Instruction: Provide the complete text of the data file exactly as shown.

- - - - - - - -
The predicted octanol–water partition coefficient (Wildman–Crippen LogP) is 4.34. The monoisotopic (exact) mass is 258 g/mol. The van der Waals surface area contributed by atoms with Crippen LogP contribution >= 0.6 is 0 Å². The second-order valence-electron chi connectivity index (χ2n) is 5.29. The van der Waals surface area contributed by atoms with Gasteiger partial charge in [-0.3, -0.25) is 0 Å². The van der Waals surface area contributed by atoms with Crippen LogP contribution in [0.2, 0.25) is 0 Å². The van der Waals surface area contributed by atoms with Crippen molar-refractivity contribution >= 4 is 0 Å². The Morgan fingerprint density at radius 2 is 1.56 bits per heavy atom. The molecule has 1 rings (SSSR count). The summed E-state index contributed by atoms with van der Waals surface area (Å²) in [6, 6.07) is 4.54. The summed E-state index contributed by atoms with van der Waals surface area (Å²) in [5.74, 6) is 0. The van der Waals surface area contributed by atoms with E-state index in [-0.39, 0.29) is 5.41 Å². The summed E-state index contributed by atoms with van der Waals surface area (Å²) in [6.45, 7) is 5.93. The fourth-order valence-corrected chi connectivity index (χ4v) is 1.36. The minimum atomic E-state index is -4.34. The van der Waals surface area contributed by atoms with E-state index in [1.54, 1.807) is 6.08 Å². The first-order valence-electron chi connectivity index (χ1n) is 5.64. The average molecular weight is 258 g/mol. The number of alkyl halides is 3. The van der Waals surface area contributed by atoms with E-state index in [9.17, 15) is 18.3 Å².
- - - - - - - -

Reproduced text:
The predicted octanol–water partition coefficient (Wildman–Crippen LogP) is 4.34. The monoisotopic (exact) mass is 258 g/mol. The van der Waals surface area contributed by atoms with Crippen LogP contribution >= 0.6 is 0 Å². The second-order valence-electron chi connectivity index (χ2n) is 5.29. The van der Waals surface area contributed by atoms with Gasteiger partial charge in [-0.3, -0.25) is 0 Å². The van der Waals surface area contributed by atoms with Crippen LogP contribution in [0.2, 0.25) is 0 Å². The van der Waals surface area contributed by atoms with Crippen molar-refractivity contribution >= 4 is 0 Å². The Morgan fingerprint density at radius 2 is 1.56 bits per heavy atom. The molecule has 1 rings (SSSR count). The summed E-state index contributed by atoms with van der Waals surface area (Å²) in [6, 6.07) is 4.54. The summed E-state index contributed by atoms with van der Waals surface area (Å²) in [5.74, 6) is 0. The van der Waals surface area contributed by atoms with E-state index in [-0.39, 0.29) is 5.41 Å². The summed E-state index contributed by atoms with van der Waals surface area (Å²) in [6.45, 7) is 5.93. The fourth-order valence-corrected chi connectivity index (χ4v) is 1.36. The minimum atomic E-state index is -4.34. The van der Waals surface area contributed by atoms with E-state index in [1.54, 1.807) is 6.08 Å². The first-order valence-electron chi connectivity index (χ1n) is 5.64. The average molecular weight is 258 g/mol. The number of alkyl halides is 3. The van der Waals surface area contributed by atoms with E-state index in [9.17, 15) is 18.3 Å².